What is your biggest pet peeve when you read business writing?
Emails from coworkers are too long and rambling, company mission statements include too many buzzwords and not enough meaning, and sometimes the content is just plain too long.
At Content Marketing Conference, writer Josh Bernoff’s workshop and Keynote, “Writing Without BS,” was a breath of fresh air.
Bernoff encouraged us all to write boldly–and better yet, he showed us how. Here, I share my takeaways, including: how to write better by getting to the point, cutting unnecessary words, create structure, and writing without BS.
Get to the Point With Powerful Prose
While he was researching book, Writing Without Bullshit, Bernoff surveyed hundreds of business writers about their writing and reading habits, preferences, and peeves.
45% of writers surveyed complained that the content they were writing was too long, while a whopping 65% reported that the pieces they read were too long.
It turns out brevity is not just the soul of wit. It’s also just plain better.
How do we as marketing writers turn the tide against rambling content?
Bernoff recommends writers:
- Always start with a word limit
- Always edit that first draft
- Rewrite (and rewrite again)
- Delete and reorganize relentlessly
Working With Word Limits
Imposing word limits from the very start will keep you focused on your topic and prevent you (and the reader) from getting pulled off course by non-essential tangents. When you have limited space to get your point across, you have no room for filler words. Keep it tight.
It can be difficult to write to a strict word count, particularly if the topic is something you are passionate and particularly knowledgeable about. But, see the word limit as a challenge, not a drawback.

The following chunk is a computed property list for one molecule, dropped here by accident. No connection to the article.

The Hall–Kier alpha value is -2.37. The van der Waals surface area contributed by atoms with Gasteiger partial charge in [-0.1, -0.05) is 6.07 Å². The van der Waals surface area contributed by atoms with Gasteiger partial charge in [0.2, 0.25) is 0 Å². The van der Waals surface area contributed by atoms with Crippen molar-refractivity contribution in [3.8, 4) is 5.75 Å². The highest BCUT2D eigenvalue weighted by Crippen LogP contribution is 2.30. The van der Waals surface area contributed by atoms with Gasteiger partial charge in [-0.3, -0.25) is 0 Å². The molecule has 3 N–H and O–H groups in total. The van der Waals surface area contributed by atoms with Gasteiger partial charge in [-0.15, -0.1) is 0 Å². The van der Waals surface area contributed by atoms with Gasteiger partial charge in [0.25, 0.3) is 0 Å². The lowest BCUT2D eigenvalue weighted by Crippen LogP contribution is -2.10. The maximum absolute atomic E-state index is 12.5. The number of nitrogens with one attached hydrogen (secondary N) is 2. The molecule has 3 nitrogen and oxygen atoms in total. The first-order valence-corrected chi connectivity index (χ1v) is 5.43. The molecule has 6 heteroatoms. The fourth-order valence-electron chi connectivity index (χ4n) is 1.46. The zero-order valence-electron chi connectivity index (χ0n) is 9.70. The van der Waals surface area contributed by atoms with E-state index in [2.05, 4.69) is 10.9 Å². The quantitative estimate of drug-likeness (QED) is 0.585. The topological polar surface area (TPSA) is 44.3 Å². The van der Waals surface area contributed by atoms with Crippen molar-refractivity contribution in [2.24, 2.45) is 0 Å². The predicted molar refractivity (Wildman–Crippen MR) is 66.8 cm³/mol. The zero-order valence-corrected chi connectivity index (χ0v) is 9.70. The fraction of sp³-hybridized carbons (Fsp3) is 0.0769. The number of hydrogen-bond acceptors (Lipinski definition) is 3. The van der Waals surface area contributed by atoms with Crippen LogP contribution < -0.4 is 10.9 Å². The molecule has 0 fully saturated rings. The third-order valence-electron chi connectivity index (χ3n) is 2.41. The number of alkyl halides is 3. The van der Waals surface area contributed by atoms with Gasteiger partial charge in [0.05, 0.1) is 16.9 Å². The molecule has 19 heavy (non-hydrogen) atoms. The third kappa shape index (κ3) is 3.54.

If you have five examples that prove your point, choose two. If you have an interesting aside, save it for another blog post and link the two together for readers who want to follow your train of thought.
When space is limited, only the strongest prose survives. This will only improve your writing.
Meet Your New Best Friends: Editing and Rewriting
Bernoff is a fan of thorough editing and revising, even for something as mundane as email. Always, he encouraged, edit and revise your writing.
When working with an outside editor, he added a caveat. Just because someone has read your work and suggested an edit, doesn’t mean you have to accept that edit. As he says, “If you just do everything the editor tells you to, you are not a writer, you are a stenographer.”
Whether you are editing your own work or incorporating an outsider’s input, it’s important to revise and rewrite.
Your entire piece needs revisions, of course, but pay extra attention to your opening paragraphs.
The average reader spends just 36 seconds reading a news article. For your content, your readers are probably spending even less time. Your title and opening paragraph may be the only part of your content that your readers engage with. Make it count.
Revise and Reorganize Your Work
In academia, we were taught to write in a linear fashion, with our written words following an organized train of thought–from A to cumulative Z.